There's going to be lots of press surrounding the latest CompScope Benchmarks Study released by the Workers' Compensation Research Institute, as there always is, and should be. After all, the WCRI is one of the top research groups in our industry and the leadership and staff there work hard to provide as complete and unbiased data as possible.
What is unique about the latest study of 16 states is one common theme - controlling costs has more to do with instituting price schedules for medical services than any other single factor.
The premier example is Illinois, which, after reducing medical fees by 30% across the board on Sept. 1, 2011, saw all medical payments for claims with seven days of lost time declined by 5% for injuries arising in 2011 and evaluated as of 2012. Prices paid for non-hospital services dropped by 24% between 2010 and 2012.
And Texas' claim costs, which ranked the highest in the nation prior to a set of reforms passed in 2005, are now typical of the states studied, according to WCRI , with medical costs per claim 17% lower than the 16-state median for 2009 claims evaluated in 2012. The Institute expects costs to decline further in Texas with the prescription drug formulary that became effective 9/1/2011.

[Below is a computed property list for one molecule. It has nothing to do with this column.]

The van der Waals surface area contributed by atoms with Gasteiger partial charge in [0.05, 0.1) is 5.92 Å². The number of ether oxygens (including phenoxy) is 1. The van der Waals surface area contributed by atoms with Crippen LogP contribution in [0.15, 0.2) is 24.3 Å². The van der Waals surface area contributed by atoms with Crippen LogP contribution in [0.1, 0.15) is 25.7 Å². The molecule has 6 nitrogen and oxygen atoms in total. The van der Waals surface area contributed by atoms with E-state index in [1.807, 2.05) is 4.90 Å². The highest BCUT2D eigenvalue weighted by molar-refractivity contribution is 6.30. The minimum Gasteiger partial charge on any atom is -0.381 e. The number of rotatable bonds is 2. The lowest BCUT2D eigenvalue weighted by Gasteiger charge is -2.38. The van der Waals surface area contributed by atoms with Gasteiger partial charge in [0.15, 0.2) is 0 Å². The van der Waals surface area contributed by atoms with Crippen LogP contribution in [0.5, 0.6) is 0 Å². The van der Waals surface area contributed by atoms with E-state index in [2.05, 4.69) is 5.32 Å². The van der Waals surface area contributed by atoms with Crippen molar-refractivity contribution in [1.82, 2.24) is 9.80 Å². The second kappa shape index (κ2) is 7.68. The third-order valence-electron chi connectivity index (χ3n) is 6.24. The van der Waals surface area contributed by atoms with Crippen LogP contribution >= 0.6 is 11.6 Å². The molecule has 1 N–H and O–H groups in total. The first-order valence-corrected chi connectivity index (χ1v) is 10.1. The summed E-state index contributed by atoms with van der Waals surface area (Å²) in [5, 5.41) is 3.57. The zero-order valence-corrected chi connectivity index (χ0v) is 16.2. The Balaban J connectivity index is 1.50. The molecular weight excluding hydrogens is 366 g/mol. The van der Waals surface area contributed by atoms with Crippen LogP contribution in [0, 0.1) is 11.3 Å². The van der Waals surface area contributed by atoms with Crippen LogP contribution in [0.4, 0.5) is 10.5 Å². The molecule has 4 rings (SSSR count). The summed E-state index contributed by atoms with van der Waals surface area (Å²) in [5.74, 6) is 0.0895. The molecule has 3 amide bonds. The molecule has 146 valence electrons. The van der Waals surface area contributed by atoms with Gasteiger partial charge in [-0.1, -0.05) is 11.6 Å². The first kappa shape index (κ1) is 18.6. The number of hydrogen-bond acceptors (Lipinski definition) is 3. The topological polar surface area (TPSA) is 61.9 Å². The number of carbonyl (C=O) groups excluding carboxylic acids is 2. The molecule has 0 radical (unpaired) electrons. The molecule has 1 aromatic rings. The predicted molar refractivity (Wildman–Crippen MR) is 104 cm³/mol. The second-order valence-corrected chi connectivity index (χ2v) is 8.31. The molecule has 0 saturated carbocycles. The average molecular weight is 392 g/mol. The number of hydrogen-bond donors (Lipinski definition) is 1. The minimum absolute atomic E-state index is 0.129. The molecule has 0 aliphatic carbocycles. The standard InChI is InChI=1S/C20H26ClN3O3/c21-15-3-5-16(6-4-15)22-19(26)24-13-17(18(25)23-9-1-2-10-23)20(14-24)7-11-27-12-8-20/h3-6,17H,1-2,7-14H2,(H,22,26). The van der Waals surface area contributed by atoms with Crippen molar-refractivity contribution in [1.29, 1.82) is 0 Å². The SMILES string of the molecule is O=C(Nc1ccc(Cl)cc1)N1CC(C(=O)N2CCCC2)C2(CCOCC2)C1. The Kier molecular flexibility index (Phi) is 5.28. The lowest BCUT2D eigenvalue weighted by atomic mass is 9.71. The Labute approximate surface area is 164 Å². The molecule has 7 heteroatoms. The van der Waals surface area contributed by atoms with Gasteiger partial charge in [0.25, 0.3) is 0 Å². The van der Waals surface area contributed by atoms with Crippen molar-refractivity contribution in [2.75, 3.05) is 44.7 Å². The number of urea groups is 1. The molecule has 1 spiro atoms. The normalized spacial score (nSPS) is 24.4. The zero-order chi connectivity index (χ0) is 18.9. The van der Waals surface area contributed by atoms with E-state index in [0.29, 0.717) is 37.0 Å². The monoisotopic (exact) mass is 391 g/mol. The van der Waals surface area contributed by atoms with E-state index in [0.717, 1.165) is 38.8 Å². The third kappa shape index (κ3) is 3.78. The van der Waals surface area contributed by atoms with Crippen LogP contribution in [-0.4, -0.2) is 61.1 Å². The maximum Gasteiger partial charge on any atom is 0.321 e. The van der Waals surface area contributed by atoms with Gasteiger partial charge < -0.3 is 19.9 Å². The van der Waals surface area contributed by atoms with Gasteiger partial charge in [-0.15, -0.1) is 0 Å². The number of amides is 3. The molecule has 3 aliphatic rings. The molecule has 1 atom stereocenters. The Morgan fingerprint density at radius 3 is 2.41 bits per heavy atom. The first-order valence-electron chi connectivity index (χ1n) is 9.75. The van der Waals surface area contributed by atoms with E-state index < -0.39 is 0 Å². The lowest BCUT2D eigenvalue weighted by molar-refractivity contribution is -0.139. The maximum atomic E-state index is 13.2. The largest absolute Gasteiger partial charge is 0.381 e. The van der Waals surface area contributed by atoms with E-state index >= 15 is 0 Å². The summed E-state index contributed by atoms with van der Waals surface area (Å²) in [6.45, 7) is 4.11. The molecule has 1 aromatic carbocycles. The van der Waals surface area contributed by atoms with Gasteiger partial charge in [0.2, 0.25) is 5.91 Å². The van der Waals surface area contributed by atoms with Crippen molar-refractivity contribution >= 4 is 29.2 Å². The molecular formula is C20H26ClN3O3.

The state's claim cost growth rate is also slowing. Claims costs in Texas grew by between 3% and 6% per year between 2006 and 2011. Costs per claim for the 2010/2012 study period were $5,829 – slightly higher than the $5,354 median.
The flip side is that imposing fee schedules on medical services increases costs on the other side of the balance sheet.
For instance in Illinois payments for medical-cost containment increased by 5% during the 2011/2012 study period after little previous change.
Pennsylvania is also seeing a steady increase in cost containment ... costs. But the state is also experiencing pressure from Business to limit indemnity durations.
Injured workers in Pennsylvania received temporary disability benefits for an average of 25 weeks, compared to 17 weeks in Michigan, 20 weeks in Virginia and 23 weeks in Massachusetts.
For the past two years, the Pennsylvania Chamber of Business and Industry has called for reforms that would require medical-treatment guidelines, mandate that doctors perform drug tests on claimants receiving opioids and require workers to use coordinated-care organizations for the duration of their injuries.
Not surprisingly if you have ever been to the WCI Annual conference in Orlando, Florida and the grand suite parties held on the upper floors of the Marriott at night, WCRI said that more than 40% of all Florida claims involved payments to defense attorneys of $500 or more. Florida ranked second in the study behind New Jersey.
I guess I'll have to check out the major conferences in New Jersey to confirm that finding...